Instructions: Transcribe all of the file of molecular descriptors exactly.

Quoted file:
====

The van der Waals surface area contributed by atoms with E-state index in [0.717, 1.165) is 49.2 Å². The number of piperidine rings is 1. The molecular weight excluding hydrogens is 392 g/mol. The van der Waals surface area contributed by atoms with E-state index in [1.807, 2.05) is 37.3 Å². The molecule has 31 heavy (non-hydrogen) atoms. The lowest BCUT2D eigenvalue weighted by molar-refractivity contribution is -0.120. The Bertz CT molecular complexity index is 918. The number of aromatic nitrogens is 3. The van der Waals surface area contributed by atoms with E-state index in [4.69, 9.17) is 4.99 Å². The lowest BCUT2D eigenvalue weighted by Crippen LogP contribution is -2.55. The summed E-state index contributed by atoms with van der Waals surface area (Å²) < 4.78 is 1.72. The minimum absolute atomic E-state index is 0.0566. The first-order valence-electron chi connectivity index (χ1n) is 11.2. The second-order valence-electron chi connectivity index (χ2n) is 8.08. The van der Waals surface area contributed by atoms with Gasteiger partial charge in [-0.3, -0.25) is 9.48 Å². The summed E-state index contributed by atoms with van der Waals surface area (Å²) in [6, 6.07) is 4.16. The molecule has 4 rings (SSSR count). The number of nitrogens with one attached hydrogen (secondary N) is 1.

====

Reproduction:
The van der Waals surface area contributed by atoms with E-state index in [0.717, 1.165) is 49.2 Å². The number of piperidine rings is 1. The molecular weight excluding hydrogens is 392 g/mol. The van der Waals surface area contributed by atoms with E-state index in [1.807, 2.05) is 37.3 Å². The molecule has 31 heavy (non-hydrogen) atoms. The lowest BCUT2D eigenvalue weighted by molar-refractivity contribution is -0.120. The Bertz CT molecular complexity index is 918. The number of aromatic nitrogens is 3. The van der Waals surface area contributed by atoms with E-state index in [4.69, 9.17) is 4.99 Å². The lowest BCUT2D eigenvalue weighted by Crippen LogP contribution is -2.55. The summed E-state index contributed by atoms with van der Waals surface area (Å²) < 4.78 is 1.72. The minimum absolute atomic E-state index is 0.0566. The first-order valence-electron chi connectivity index (χ1n) is 11.2. The second-order valence-electron chi connectivity index (χ2n) is 8.08. The van der Waals surface area contributed by atoms with Gasteiger partial charge in [-0.3, -0.25) is 9.48 Å². The summed E-state index contributed by atoms with van der Waals surface area (Å²) in [6, 6.07) is 4.16. The molecule has 4 rings (SSSR count). The number of nitrogens with one attached hydrogen (secondary N) is 1.